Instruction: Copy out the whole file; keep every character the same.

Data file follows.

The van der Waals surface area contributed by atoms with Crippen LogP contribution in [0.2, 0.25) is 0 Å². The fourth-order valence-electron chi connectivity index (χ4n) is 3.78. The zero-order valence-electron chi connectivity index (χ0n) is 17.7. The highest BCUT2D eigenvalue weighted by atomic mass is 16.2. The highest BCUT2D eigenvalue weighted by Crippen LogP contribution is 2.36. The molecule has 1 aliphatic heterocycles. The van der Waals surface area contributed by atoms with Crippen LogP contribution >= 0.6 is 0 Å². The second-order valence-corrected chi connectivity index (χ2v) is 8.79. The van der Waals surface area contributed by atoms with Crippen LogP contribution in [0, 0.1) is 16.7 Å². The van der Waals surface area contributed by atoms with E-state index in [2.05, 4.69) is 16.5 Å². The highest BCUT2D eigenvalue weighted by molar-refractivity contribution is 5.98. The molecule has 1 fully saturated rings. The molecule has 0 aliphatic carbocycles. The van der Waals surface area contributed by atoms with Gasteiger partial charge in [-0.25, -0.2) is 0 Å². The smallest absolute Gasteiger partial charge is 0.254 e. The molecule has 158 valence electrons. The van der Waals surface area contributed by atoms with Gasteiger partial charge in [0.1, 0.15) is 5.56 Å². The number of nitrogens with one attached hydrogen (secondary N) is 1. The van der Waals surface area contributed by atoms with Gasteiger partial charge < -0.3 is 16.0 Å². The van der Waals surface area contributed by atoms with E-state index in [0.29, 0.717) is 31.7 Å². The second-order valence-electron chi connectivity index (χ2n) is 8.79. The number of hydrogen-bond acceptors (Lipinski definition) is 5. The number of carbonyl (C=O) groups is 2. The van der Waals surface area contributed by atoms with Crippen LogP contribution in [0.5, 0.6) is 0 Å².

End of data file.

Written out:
The van der Waals surface area contributed by atoms with Crippen LogP contribution in [0.2, 0.25) is 0 Å². The fourth-order valence-electron chi connectivity index (χ4n) is 3.78. The zero-order valence-electron chi connectivity index (χ0n) is 17.7. The highest BCUT2D eigenvalue weighted by atomic mass is 16.2. The highest BCUT2D eigenvalue weighted by Crippen LogP contribution is 2.36. The molecule has 1 aliphatic heterocycles. The van der Waals surface area contributed by atoms with Crippen LogP contribution >= 0.6 is 0 Å². The second-order valence-corrected chi connectivity index (χ2v) is 8.79. The van der Waals surface area contributed by atoms with Crippen LogP contribution in [0, 0.1) is 16.7 Å². The van der Waals surface area contributed by atoms with E-state index in [2.05, 4.69) is 16.5 Å². The highest BCUT2D eigenvalue weighted by molar-refractivity contribution is 5.98. The molecule has 1 fully saturated rings. The molecule has 0 aliphatic carbocycles. The van der Waals surface area contributed by atoms with Gasteiger partial charge in [-0.25, -0.2) is 0 Å². The smallest absolute Gasteiger partial charge is 0.254 e. The molecule has 158 valence electrons. The van der Waals surface area contributed by atoms with Gasteiger partial charge in [0.1, 0.15) is 5.56 Å². The number of nitrogens with one attached hydrogen (secondary N) is 1. The van der Waals surface area contributed by atoms with Gasteiger partial charge < -0.3 is 16.0 Å². The van der Waals surface area contributed by atoms with E-state index in [0.29, 0.717) is 31.7 Å². The second-order valence-electron chi connectivity index (χ2n) is 8.79. The number of hydrogen-bond acceptors (Lipinski definition) is 5. The number of carbonyl (C=O) groups is 2. The van der Waals surface area contributed by atoms with Crippen LogP contribution in [0.5, 0.6) is 0 Å².